Water for cooling purposes is brought in through a horseshoe-shaped tunnel under the hill at the rear of the station and returned to the lake by a 3.5 metre deep open canal.
The chimney stacks are of reinforced concrete, 76 metres high, with an internal diameter at the top of 6 metres.
The station has exterior walls of red brick, rows of— glass windows, and a precast concrete roof.
The main power station building, 228 metres long, takes up the central portion of the site, with the control room and switchyard in front and a number of stores, workshops and office buildings nearby.
For the whole job, 76 500 cubic metres of concrete, 3 000 000 bricks and 10 000 tonnes of structural steel were required.
A general information document for new starters relating to the Electricity Commission of New South Wales, as it was in 1977.
The present day view from across the former switch yard of Wangi Power Station.
While on the subject of rail transport, I thought it would be appropriate to share this piece of rail heritage I came across when visiting Yubari. The Mitsubishi Minami-Oyubari Station.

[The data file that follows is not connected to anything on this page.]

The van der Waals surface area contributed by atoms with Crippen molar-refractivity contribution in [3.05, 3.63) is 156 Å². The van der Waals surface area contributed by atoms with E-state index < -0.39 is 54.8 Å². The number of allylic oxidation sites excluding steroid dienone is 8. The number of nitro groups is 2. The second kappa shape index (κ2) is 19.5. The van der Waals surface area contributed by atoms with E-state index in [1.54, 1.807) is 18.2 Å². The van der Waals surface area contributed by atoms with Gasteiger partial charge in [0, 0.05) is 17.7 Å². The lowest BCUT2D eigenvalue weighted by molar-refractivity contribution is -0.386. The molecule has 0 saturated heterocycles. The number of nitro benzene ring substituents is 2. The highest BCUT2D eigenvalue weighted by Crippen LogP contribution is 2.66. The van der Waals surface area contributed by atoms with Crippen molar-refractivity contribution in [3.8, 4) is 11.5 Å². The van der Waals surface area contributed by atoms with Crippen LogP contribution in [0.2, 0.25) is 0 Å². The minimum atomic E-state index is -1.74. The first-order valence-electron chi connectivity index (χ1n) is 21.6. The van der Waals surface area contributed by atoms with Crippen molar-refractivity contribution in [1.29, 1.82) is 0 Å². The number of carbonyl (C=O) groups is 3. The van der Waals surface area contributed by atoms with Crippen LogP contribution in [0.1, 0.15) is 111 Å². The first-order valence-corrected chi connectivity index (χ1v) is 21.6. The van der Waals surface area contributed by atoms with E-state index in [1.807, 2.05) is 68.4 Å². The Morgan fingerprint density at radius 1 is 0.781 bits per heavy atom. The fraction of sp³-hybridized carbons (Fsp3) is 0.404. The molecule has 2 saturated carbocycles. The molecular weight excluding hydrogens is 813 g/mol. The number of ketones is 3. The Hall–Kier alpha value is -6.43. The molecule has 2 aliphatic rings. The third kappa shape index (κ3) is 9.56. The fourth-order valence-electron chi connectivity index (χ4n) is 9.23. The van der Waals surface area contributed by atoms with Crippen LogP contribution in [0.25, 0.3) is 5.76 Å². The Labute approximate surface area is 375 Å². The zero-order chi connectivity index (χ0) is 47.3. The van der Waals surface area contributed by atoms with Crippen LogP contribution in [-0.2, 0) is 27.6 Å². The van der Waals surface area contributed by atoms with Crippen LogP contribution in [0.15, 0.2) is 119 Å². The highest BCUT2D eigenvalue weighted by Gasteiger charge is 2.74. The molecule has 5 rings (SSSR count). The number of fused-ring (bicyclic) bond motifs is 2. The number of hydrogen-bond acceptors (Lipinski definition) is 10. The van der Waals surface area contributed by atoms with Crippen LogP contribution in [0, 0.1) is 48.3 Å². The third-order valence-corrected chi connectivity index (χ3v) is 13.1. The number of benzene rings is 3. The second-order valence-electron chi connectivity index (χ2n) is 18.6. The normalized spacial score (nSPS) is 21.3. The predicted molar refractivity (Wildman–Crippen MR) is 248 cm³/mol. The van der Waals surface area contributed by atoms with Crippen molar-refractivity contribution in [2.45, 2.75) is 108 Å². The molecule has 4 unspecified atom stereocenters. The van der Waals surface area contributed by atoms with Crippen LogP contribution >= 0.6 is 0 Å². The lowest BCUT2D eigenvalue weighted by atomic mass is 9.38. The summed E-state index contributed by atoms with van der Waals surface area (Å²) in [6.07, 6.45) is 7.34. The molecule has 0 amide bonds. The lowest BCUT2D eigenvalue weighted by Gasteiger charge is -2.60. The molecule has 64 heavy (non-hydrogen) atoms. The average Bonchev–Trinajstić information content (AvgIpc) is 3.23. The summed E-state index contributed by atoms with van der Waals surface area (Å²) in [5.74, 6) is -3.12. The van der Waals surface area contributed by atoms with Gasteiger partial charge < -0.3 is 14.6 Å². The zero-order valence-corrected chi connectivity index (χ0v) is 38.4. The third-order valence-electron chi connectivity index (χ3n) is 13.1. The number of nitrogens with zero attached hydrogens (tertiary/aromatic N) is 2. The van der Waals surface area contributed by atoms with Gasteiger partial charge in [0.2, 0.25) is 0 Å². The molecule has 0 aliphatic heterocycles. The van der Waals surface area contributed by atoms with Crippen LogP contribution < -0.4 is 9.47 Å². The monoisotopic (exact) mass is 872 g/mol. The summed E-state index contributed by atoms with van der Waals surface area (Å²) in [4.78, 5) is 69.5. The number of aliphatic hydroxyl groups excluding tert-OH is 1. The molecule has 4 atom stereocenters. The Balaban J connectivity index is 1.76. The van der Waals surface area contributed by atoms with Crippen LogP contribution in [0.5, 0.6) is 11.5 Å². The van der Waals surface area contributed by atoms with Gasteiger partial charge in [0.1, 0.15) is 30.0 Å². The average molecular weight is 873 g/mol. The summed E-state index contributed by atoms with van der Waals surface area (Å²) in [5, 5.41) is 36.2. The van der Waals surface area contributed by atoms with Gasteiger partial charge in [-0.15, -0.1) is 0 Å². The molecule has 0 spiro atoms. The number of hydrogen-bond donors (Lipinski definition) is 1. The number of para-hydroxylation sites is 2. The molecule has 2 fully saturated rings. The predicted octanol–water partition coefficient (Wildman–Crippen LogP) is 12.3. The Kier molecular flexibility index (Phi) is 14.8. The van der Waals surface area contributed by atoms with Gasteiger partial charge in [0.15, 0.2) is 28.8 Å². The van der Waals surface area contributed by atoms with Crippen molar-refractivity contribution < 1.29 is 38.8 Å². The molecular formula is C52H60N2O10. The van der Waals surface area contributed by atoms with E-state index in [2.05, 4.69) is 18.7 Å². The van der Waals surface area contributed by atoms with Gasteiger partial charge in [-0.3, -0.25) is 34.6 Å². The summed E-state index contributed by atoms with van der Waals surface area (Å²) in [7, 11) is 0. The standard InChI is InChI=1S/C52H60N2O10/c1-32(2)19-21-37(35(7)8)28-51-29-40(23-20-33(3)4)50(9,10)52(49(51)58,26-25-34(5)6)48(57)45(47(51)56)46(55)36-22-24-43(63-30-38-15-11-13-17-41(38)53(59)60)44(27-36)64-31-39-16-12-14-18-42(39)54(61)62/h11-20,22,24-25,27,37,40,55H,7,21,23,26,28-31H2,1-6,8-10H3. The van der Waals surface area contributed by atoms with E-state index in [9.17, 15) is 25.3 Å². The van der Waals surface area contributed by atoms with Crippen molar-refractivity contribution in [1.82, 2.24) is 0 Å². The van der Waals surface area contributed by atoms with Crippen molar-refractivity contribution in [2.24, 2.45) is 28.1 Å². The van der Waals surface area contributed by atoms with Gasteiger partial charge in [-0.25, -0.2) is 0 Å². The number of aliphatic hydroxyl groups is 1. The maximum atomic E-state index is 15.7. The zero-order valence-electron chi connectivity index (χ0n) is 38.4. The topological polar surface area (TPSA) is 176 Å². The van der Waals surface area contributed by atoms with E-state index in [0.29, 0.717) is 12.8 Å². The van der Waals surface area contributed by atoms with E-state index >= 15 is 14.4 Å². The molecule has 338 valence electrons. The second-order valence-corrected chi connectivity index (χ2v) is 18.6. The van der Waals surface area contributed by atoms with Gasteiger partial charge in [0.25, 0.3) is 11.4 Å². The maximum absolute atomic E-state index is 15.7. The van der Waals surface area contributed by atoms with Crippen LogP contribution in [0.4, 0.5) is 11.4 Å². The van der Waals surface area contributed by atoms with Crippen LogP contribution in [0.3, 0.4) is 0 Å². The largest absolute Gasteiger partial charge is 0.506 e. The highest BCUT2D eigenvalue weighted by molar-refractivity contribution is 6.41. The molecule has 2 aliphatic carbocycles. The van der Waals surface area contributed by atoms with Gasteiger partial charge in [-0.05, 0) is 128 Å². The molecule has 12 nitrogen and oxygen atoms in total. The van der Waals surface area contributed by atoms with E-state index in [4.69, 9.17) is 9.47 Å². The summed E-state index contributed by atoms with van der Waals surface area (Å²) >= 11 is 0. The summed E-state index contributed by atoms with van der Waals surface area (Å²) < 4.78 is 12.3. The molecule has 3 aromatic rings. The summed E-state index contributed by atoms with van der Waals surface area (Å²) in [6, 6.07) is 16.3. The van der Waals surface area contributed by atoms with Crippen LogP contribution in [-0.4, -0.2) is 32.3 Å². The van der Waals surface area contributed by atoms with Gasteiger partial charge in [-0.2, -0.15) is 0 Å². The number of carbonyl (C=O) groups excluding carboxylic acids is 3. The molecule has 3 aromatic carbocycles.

The Mitsubishi Minami-Oyubari station was part of the Japan National Railway, which serviced Yubari during more prosperous times, and is one of the few remaining examples of the Mitsubishi mining empire in the Sorachi region.
Following the closure of the coal mines in the 1980’s, many of the residents left, and almost all of the surrounding hamlets became abandoned. You can learn more about this from my Streetscapes of Yubari gallery.
Due to debts exceeding ¥27 Trillion, in 1987, the Japanese National Railway was privatised, and the infrastructure divided between six railway companies and a freight service provider. The Mitsubishi Minami-Oyubari railway ceased operation permanently.